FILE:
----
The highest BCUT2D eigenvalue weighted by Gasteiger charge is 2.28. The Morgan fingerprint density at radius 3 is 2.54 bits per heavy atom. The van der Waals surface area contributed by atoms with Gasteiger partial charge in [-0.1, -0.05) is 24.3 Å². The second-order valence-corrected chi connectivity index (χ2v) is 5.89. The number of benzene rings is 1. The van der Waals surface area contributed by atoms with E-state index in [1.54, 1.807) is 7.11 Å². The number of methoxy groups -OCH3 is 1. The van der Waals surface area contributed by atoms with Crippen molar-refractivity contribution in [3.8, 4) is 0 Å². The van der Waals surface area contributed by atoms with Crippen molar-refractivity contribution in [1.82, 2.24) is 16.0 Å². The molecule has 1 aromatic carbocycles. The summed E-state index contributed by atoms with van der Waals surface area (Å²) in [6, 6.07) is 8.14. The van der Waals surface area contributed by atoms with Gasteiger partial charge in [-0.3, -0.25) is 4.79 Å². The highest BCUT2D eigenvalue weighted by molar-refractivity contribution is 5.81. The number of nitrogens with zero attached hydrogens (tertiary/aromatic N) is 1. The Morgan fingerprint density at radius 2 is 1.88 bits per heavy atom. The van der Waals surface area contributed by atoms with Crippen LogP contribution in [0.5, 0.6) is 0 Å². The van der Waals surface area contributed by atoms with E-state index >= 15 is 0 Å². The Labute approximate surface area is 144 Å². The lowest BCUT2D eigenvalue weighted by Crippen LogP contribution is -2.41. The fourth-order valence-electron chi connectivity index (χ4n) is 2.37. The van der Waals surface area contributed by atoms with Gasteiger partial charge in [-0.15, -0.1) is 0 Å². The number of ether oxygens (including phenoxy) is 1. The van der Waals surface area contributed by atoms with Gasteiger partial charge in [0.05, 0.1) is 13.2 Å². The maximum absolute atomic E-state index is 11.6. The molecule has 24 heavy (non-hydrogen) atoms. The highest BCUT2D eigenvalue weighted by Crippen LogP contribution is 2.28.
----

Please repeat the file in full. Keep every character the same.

The highest BCUT2D eigenvalue weighted by Gasteiger charge is 2.28. The Morgan fingerprint density at radius 3 is 2.54 bits per heavy atom. The van der Waals surface area contributed by atoms with Gasteiger partial charge in [-0.1, -0.05) is 24.3 Å². The second-order valence-corrected chi connectivity index (χ2v) is 5.89. The number of benzene rings is 1. The van der Waals surface area contributed by atoms with E-state index in [1.54, 1.807) is 7.11 Å². The number of methoxy groups -OCH3 is 1. The van der Waals surface area contributed by atoms with Crippen molar-refractivity contribution in [3.8, 4) is 0 Å². The van der Waals surface area contributed by atoms with Crippen molar-refractivity contribution in [1.82, 2.24) is 16.0 Å². The molecule has 1 aromatic carbocycles. The summed E-state index contributed by atoms with van der Waals surface area (Å²) in [6, 6.07) is 8.14. The van der Waals surface area contributed by atoms with Gasteiger partial charge in [-0.3, -0.25) is 4.79 Å². The highest BCUT2D eigenvalue weighted by molar-refractivity contribution is 5.81. The number of nitrogens with zero attached hydrogens (tertiary/aromatic N) is 1. The Morgan fingerprint density at radius 2 is 1.88 bits per heavy atom. The van der Waals surface area contributed by atoms with Crippen LogP contribution in [0.5, 0.6) is 0 Å². The van der Waals surface area contributed by atoms with E-state index >= 15 is 0 Å². The Labute approximate surface area is 144 Å². The lowest BCUT2D eigenvalue weighted by Crippen LogP contribution is -2.41. The fourth-order valence-electron chi connectivity index (χ4n) is 2.37. The van der Waals surface area contributed by atoms with Gasteiger partial charge in [-0.15, -0.1) is 0 Å². The number of ether oxygens (including phenoxy) is 1. The van der Waals surface area contributed by atoms with Gasteiger partial charge in [0.05, 0.1) is 13.2 Å². The maximum absolute atomic E-state index is 11.6. The molecule has 24 heavy (non-hydrogen) atoms. The highest BCUT2D eigenvalue weighted by Crippen LogP contribution is 2.28.